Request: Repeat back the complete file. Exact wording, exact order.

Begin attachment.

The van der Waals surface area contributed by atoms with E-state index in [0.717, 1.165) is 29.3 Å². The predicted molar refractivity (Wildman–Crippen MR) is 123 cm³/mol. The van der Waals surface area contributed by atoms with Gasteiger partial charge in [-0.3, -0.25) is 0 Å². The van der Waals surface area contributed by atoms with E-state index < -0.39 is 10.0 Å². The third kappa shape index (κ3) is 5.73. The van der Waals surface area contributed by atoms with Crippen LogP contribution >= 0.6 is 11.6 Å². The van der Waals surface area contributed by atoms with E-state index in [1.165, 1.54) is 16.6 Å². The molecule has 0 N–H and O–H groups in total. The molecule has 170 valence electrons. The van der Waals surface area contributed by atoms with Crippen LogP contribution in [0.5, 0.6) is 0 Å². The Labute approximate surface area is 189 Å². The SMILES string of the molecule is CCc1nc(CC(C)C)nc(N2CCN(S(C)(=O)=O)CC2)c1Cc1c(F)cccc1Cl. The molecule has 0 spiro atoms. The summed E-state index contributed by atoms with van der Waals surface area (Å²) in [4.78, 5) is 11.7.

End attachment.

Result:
The van der Waals surface area contributed by atoms with E-state index in [0.717, 1.165) is 29.3 Å². The predicted molar refractivity (Wildman–Crippen MR) is 123 cm³/mol. The van der Waals surface area contributed by atoms with Gasteiger partial charge in [-0.3, -0.25) is 0 Å². The van der Waals surface area contributed by atoms with E-state index < -0.39 is 10.0 Å². The third kappa shape index (κ3) is 5.73. The van der Waals surface area contributed by atoms with Crippen LogP contribution >= 0.6 is 11.6 Å². The van der Waals surface area contributed by atoms with E-state index in [1.165, 1.54) is 16.6 Å². The molecule has 0 N–H and O–H groups in total. The molecule has 170 valence electrons. The van der Waals surface area contributed by atoms with Crippen LogP contribution in [0.5, 0.6) is 0 Å². The Labute approximate surface area is 189 Å². The SMILES string of the molecule is CCc1nc(CC(C)C)nc(N2CCN(S(C)(=O)=O)CC2)c1Cc1c(F)cccc1Cl. The molecule has 0 spiro atoms. The summed E-state index contributed by atoms with van der Waals surface area (Å²) in [4.78, 5) is 11.7.